This mistake won’t necessarily lead to the rejection of your Schengen Visa, as long as you can prove your intentions to return to your country of residence and that your salary plus savings are enough to cover your trip to a Schengen country.
How To Get A Personal Income Tax Return (ITR) For Your Schengen Visa?
You can get your Personal Income Tax Return from a Government tax authority or use a 3rd party local tax agency in your country of residence.
Usually, there are three ways you can fill your Income Tax Return according to the rules of your country of residence:
- Filling an online Income Tax Return form and submitting it through the portal of a Government Tax Authority
- Filling the form on the computer or by hand and submitting it at the counter of a Government Tax Authority
- Filling the form through a 3rd party local tax agency, which will incur fees but is quicker and easier
If you have filed your Income Tax Return and are up to date but lost or misplaced the physical documents, you can use one of the methods mentioned above to obtain a copy.
If you have filed your Income Tax Return via an online portal, it is more than likely that you can download a copy of it by logging in to your account created on the agency’s portal.
If you are only able to discuss over the counter, it is more likely that you can get a copy after making a request directly at the counter of your local Government Tax Authority or 3rd party tax agency.
However, we suggest that you contact the authority or agency by writing an email and asking them what steps you need to follow to get a copy of your historical ITR.
If you are self-employed and have an accountant we suggest that you discuss with them to get copies of your ITR (unless you do not have them already).
Common Mistakes To Avoid When Submitting An Income Tax Return (ITR) For The Schengen Visa Application
When you submit your Income TaxReturn to the Embassy/Consulate, make sure you avoid making one of the following errors:
● Submitting Tax Returns that prove you paid your back taxes a short time before applying for the Schengen Visa
If you have tax arrears or outstanding tax debts and pay them only in time for you to apply for your Schengen Visa, the Visa officers will probably notice this.
A recent clean-up of your Income Tax Returns will not necessarily lead to your Schengen Visa’s rejection.
However, paying all your back taxes on the same day only for your Schengen Visa application will not make a good impression on the Visa officers.
● Submitting Tax Returns that prove you have arrears and back taxes
Submitting a Tax Return that shows you owe a small debt to the government of your country of residence should not be a problem for the Visa officers. But if you show them that you owe the government a high amount of money due to unpaid taxes (Government loans are acceptable), you will most likely make a wrong impression on the Visa officers, as they may believe that:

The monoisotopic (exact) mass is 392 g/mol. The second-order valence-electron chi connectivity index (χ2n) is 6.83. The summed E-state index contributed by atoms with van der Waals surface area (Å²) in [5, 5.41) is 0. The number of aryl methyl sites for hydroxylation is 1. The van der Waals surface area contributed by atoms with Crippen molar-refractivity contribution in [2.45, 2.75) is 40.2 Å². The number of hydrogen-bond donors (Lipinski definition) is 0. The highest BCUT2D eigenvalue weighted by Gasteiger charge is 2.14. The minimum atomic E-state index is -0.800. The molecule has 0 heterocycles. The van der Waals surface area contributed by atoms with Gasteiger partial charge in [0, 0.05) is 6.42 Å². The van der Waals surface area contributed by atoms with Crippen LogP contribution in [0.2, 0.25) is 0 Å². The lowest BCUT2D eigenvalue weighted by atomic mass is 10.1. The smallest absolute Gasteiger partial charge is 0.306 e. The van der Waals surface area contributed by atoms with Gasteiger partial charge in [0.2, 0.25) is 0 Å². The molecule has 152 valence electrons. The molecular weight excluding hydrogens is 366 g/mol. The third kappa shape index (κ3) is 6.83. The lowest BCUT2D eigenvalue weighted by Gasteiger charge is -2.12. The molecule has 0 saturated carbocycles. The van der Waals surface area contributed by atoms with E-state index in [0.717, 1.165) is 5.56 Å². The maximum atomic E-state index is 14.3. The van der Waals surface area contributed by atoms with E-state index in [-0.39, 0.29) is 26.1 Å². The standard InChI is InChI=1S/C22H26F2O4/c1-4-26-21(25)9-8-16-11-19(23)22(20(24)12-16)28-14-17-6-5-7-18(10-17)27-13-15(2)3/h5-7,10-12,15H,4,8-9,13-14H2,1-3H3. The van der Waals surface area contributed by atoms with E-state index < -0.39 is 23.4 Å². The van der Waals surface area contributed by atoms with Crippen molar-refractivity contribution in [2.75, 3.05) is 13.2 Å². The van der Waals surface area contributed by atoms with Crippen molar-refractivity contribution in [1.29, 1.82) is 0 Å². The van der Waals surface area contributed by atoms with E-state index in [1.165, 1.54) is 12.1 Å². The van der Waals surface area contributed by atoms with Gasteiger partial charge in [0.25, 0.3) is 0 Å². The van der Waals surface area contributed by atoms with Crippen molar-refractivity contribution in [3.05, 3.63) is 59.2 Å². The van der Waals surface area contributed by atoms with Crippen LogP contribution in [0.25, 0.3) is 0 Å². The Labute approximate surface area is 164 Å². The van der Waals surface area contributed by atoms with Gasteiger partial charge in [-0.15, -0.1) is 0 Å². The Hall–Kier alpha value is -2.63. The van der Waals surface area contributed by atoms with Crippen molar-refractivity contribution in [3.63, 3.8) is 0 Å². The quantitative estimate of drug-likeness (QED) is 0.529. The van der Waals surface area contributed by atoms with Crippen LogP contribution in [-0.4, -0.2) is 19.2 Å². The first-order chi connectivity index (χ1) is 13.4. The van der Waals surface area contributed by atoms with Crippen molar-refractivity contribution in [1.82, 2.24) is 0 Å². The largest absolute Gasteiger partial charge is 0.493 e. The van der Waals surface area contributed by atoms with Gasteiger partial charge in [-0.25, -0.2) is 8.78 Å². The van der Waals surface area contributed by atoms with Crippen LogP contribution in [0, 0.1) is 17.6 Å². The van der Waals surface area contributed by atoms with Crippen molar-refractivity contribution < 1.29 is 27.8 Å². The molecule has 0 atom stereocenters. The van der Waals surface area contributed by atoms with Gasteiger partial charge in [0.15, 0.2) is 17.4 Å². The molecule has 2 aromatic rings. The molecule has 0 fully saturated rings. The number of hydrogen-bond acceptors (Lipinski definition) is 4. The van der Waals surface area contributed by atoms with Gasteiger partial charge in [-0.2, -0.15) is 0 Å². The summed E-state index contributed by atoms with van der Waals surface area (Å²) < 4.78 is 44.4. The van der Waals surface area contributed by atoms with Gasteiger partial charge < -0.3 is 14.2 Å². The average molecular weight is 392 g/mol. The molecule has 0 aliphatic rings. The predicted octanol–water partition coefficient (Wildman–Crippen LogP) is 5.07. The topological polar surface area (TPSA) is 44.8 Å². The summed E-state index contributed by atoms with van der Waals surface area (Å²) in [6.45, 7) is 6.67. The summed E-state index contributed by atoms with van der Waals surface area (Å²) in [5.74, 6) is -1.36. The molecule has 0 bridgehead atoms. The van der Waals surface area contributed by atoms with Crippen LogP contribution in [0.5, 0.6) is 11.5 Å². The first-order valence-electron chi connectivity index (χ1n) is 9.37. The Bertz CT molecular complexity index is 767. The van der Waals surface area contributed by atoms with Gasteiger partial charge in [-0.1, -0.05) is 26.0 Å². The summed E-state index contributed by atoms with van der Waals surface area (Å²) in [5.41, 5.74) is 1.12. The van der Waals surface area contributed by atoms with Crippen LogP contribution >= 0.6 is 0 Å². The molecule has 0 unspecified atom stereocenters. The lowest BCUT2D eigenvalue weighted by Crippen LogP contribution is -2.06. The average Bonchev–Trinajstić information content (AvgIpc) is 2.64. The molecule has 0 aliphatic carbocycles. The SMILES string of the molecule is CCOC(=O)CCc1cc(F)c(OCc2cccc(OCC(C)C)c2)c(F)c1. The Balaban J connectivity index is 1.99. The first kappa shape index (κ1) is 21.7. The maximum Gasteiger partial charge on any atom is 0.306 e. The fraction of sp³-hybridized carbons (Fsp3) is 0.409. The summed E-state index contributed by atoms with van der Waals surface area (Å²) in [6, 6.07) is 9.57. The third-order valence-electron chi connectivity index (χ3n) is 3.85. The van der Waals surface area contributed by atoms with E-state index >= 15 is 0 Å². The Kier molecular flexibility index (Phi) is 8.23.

1. If you cannot afford to pay back taxes, you cannot afford to cover your expenses for the trip to the Schengen Territory
2. If you do not pay back taxes, you are not a responsible and trustworthy person, and they may believe you shouldn’t enter Europe for this reason.
● Submitting a Tax Return that shows a huge gap between the income you declared and the one you receive in your bank account
Suppose there is a massive gap between your Tax Return and your bank statement (meaning that the income on your Tax Return is much lower than the one you actually get).
In that case, your application might raise some red flags – not because Embassy/Consulate officers are interested to know if you declare and pay all the taxes. Still, they might ask themselves what the ‘real’ source of your income is (as they may assume your family or partner is transferring money into your account instead of it coming from an employer).
If they do not have enough proof of your income sources, they may believe that you get your money from an illegal source, and they may reject your Visa.
Of course, they still care about whether you declare and pay all taxes or not, but for them, it is more important to know that you have enough money (coming from a legal source) to cover your expenses during your trip to the Schengen Region.
However, if this situation is applicable to you, below you will find two options you may want to consider:
- Not submitting your Income Tax Return in case the Embassy/Consulate consider it as an optional document
- Submitting other additional required documents that prove the source of your income. For example, if you get money from a house rental and you did not add this source of income to your Tax Return, you can submit a document that proves you own that house (it will also help you bring additional proof of the roots you have in your country).